Saturday, May 1, 2004

Horse of a different color

Racing is much different today than it used to be. The careers of thoroughbreds are shorter, and theories why abound

By Neil Schmidt
The Cincinnati Enquirer

Thoroughbreds today are quicker than ever. So are their careers.

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To wit: While moviegoers last summer savored the saga of Seabiscuit's 89-start career, would-be superstar Empire Maker was retiring after eight races.

As the sport places increasing focus on speed, youth and spectacle, it has produced fleet but fragile specimens and perhaps jeopardized the long-term health of the breed. Making roughly half the starts horses did 50 years ago, these animals rarely linger long enough to provide the game a household name.

"We don't get to see stars like Seabiscuit, horses that stay for years and years and get the public acquainted with who you are," said Mike Battaglia, the handicapper of today's Kentucky Derby. "I would love to see something like that. But this is the nature of the business."

Gone are iron horses such as 1918 Derby winner Exterminator, who won 50 of 100 races; or Discovery, who raced 63 times and carried as many as 143 pounds; or Citation, who won 19 of 20 starts in 1948, including the Triple Crown.

Gary Biszantz, chairman of the Thoroughbred Owners and Breeders Association, has said horses' careers are down from an average of four years to two over the past 30 years.

The average number of career starts per American thoroughbred, at a high of roughly 50 between 1940-49, was down to 21.2 between 1985-89, according to a 1995 study by John Sparkman, bloodstock/sales editor at the Thoroughbred Times.

Thoroughbreds on average made 6.62 starts in 2003, down 41.46 percent from 1960.

Though stats aren't kept on injuries, horses seem to break down earlier and more easily.

What has caused the decline? Experts don't agree, but here are some leading theories:

• Inflated yearling prices encourage owners to retire horses to stud. Those fees can reap a far greater financial return than the owner can yield on the track.

• There is a rush to the racetrack, as 2-year-olds are hurried into action for increasingly profitable juvenile racing.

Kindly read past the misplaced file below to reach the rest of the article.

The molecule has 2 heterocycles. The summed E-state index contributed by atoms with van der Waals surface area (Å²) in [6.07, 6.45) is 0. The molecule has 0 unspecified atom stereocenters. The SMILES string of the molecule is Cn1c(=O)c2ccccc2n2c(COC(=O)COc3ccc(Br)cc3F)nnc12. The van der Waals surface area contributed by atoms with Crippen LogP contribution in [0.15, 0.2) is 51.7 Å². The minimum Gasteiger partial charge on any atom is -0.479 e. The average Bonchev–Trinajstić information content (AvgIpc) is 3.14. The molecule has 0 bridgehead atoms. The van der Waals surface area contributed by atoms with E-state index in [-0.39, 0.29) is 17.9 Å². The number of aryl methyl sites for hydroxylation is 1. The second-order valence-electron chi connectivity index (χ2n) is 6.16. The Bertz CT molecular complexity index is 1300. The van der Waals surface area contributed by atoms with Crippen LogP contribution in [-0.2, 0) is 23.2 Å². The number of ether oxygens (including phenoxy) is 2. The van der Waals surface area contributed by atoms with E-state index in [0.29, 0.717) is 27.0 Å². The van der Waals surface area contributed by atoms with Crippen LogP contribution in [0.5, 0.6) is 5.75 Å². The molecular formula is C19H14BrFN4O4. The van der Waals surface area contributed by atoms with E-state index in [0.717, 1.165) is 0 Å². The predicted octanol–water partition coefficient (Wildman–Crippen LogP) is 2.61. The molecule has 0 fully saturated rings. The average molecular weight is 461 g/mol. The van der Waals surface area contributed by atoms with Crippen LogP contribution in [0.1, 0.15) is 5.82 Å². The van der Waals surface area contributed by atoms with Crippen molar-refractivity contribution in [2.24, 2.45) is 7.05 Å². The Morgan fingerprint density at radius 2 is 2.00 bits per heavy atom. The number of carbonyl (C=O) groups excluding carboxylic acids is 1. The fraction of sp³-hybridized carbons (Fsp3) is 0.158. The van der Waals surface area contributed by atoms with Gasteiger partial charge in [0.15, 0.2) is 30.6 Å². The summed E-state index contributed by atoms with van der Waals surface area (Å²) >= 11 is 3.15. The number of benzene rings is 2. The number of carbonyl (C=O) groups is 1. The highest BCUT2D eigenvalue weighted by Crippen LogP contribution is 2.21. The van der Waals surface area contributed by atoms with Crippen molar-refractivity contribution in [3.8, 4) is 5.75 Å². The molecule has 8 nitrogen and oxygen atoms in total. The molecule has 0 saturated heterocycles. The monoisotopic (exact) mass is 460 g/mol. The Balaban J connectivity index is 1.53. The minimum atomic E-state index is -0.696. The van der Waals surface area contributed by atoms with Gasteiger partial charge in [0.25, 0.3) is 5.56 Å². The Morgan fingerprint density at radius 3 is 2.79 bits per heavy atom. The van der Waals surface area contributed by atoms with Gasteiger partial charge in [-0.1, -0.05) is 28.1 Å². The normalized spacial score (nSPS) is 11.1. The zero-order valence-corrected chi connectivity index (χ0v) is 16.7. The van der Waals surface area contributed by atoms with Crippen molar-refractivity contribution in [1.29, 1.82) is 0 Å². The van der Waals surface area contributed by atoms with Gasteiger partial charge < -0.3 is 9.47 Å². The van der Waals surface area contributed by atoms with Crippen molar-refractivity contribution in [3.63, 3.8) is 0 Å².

• Shorter races nowadays force emphasis on early speed that can cause undue stress. Breeders also are producing sprinters rather than sturdy distance runners.

• Too much racing is on dirt, which is harder on horses than racing on grass. Many horsemen believe dirt tracks are packed harder nowadays, maximizing speed but also contributing to injuries.

• The onset of year-round racing and airplane travel have played a role.

• And the most controversial subject: whether the legalization of medications has led to a drug-dependent breed, weakening the gene pool.

Suggesting the depth of theories available, Sparkman offers this curiosity: Until the late 1960s, when city sewer lines were extended to the horse farms outside of the breeding capital of Lexington, most horses drank spring water, which is rich in limestone. They then switched to tap water, which isn't.


"You could list 20 possible factors," Sparkman said. "They could all have an effect, or it could be one primary factor."

A combination of fragility and economic viability surely conspires to limit top thoroughbreds' careers.

Breeders just don't make 'em like they used to, having emphasized speed over soundness and thus increased the likelihood of breakdowns.

Storm Cat, whose offset knees kept him from racing past his juvenile year, commands a $500,000 stud fee (per live foal) to transmit his questionable genes. Why? His offspring exhibit the uncommon speed that horsemen label "brilliance."

"There is commercially more of an emphasis on speed," said Dan Rosenberg, president of Three Chimneys Farm in Lexington. "Just like a pickup truck is a lot more durable than a Maserati, there is an inherent incompatibility between speed and durability."